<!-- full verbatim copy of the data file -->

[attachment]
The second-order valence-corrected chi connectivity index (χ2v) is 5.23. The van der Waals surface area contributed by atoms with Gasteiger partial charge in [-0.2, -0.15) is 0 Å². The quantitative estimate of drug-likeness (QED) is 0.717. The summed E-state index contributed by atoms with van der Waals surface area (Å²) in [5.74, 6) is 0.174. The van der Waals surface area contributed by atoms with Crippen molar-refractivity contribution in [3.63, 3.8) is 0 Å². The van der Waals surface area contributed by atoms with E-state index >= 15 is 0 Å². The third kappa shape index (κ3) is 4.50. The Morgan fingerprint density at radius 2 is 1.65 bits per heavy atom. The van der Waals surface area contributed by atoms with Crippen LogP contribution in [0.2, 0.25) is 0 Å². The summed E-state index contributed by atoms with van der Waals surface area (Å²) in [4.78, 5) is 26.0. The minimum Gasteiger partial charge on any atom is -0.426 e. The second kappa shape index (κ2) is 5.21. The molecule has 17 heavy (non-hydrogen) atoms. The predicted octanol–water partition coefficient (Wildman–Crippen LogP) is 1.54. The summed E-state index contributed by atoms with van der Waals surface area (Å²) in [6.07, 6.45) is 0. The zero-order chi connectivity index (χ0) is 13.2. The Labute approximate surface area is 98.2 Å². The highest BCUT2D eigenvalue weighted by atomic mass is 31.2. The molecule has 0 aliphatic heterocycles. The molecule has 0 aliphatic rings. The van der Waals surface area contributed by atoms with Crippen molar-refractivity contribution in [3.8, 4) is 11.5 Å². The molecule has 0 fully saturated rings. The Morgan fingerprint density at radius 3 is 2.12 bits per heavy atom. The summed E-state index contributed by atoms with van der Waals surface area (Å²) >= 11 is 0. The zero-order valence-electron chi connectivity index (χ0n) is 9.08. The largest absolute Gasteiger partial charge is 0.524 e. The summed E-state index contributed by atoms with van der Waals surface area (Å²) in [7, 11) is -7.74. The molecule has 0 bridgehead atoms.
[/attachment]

The second-order valence-corrected chi connectivity index (χ2v) is 5.23. The van der Waals surface area contributed by atoms with Gasteiger partial charge in [-0.2, -0.15) is 0 Å². The quantitative estimate of drug-likeness (QED) is 0.717. The summed E-state index contributed by atoms with van der Waals surface area (Å²) in [5.74, 6) is 0.174. The van der Waals surface area contributed by atoms with Crippen molar-refractivity contribution in [3.63, 3.8) is 0 Å². The van der Waals surface area contributed by atoms with E-state index >= 15 is 0 Å². The third kappa shape index (κ3) is 4.50. The Morgan fingerprint density at radius 2 is 1.65 bits per heavy atom. The van der Waals surface area contributed by atoms with Crippen LogP contribution in [0.2, 0.25) is 0 Å². The summed E-state index contributed by atoms with van der Waals surface area (Å²) in [4.78, 5) is 26.0. The minimum Gasteiger partial charge on any atom is -0.426 e. The second kappa shape index (κ2) is 5.21. The molecule has 17 heavy (non-hydrogen) atoms. The predicted octanol–water partition coefficient (Wildman–Crippen LogP) is 1.54. The summed E-state index contributed by atoms with van der Waals surface area (Å²) in [6.07, 6.45) is 0. The zero-order chi connectivity index (χ0) is 13.2. The Labute approximate surface area is 98.2 Å². The highest BCUT2D eigenvalue weighted by atomic mass is 31.2. The molecule has 0 aliphatic heterocycles. The molecule has 0 aliphatic rings. The van der Waals surface area contributed by atoms with Crippen molar-refractivity contribution in [3.8, 4) is 11.5 Å². The molecule has 0 fully saturated rings. The Morgan fingerprint density at radius 3 is 2.12 bits per heavy atom. The summed E-state index contributed by atoms with van der Waals surface area (Å²) >= 11 is 0. The zero-order valence-electron chi connectivity index (χ0n) is 9.08. The largest absolute Gasteiger partial charge is 0.524 e. The summed E-state index contributed by atoms with van der Waals surface area (Å²) in [7, 11) is -7.74. The molecule has 0 bridgehead atoms.